U.S. congressman Joe Garcia of Florida urged President Obama Wednesday to block the sale of Venezuela’s Citgo North American refining unit because it would be against “vital national interests” and be used for “nefarious objectives.”
Venezuela’s Oil Minister and CEO of state owned PDVSA Rafael Ramirez said earlier this month that the country wants to divest from Citgo “as soon as we receive a proposal that serves our interests.”
Citgo is the American refining, transporting and marketing arm of PDVSA.
Garcia, a Democrat, said the sale would sever ties between Venezuela and the United States, allowing Venezuela to skip out on paying debts to U.S. companies.
“The last thing we want them to do is to delink themselves from the U.S. and to not pay its debtors,” Garcia said at a press conference.
Garcia, whose district covers most of western Miami-Dade County and includes many Venezuelan ex-pats, said the sale would damage one of Venezuela’s few remaining sources of steady revenue.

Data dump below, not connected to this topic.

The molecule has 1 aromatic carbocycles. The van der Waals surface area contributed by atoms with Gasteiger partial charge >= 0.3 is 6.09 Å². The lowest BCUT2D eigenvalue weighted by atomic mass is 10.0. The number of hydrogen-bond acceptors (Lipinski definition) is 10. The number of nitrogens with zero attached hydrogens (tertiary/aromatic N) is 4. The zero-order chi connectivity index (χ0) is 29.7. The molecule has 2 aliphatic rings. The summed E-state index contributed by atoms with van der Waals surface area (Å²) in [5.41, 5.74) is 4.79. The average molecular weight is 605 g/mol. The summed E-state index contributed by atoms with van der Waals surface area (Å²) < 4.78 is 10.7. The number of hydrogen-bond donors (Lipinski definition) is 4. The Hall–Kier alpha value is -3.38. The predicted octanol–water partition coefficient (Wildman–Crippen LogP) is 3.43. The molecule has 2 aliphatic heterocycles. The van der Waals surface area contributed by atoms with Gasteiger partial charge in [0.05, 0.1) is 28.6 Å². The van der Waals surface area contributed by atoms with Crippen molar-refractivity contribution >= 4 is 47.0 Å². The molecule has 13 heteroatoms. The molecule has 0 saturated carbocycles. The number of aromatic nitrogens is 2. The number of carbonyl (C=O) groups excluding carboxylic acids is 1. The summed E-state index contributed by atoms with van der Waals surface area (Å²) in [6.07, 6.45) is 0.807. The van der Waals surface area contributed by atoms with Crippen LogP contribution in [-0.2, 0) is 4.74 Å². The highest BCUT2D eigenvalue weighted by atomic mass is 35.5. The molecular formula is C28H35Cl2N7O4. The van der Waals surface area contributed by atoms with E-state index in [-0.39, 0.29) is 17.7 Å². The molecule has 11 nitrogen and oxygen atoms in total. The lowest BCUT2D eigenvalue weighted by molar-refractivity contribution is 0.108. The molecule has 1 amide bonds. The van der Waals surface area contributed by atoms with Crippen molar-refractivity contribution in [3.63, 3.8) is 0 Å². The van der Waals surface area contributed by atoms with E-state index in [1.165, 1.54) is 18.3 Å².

“It is one of the last assets that the Venezuelans have had and have not been able to damage its value,” Garcia said.
Most of Venezuela’s oil is used for heavily subsidized domestic consumption and to pay down debt from China, sales made by Citgo in the U.S. are one of PDVSA’s few sources of true revenue.
“It is a cheap move that ignores the fundamental problems caused by the government’s gross mismanagement. It is bad for Venezuelans, and it is bad for us,” Garcia said.
PDVSA is asking for $10 billion to $15 billion for Citgo.
Investment bank Lazard has been tapped to handle the sale.
Citgo has three refineries in the United States with a combined capacity of about 750,000 barrels per day. It also owns 48 oil terminals and operates 6,000 gas stations.
The company has not publicized a purchase offer yet.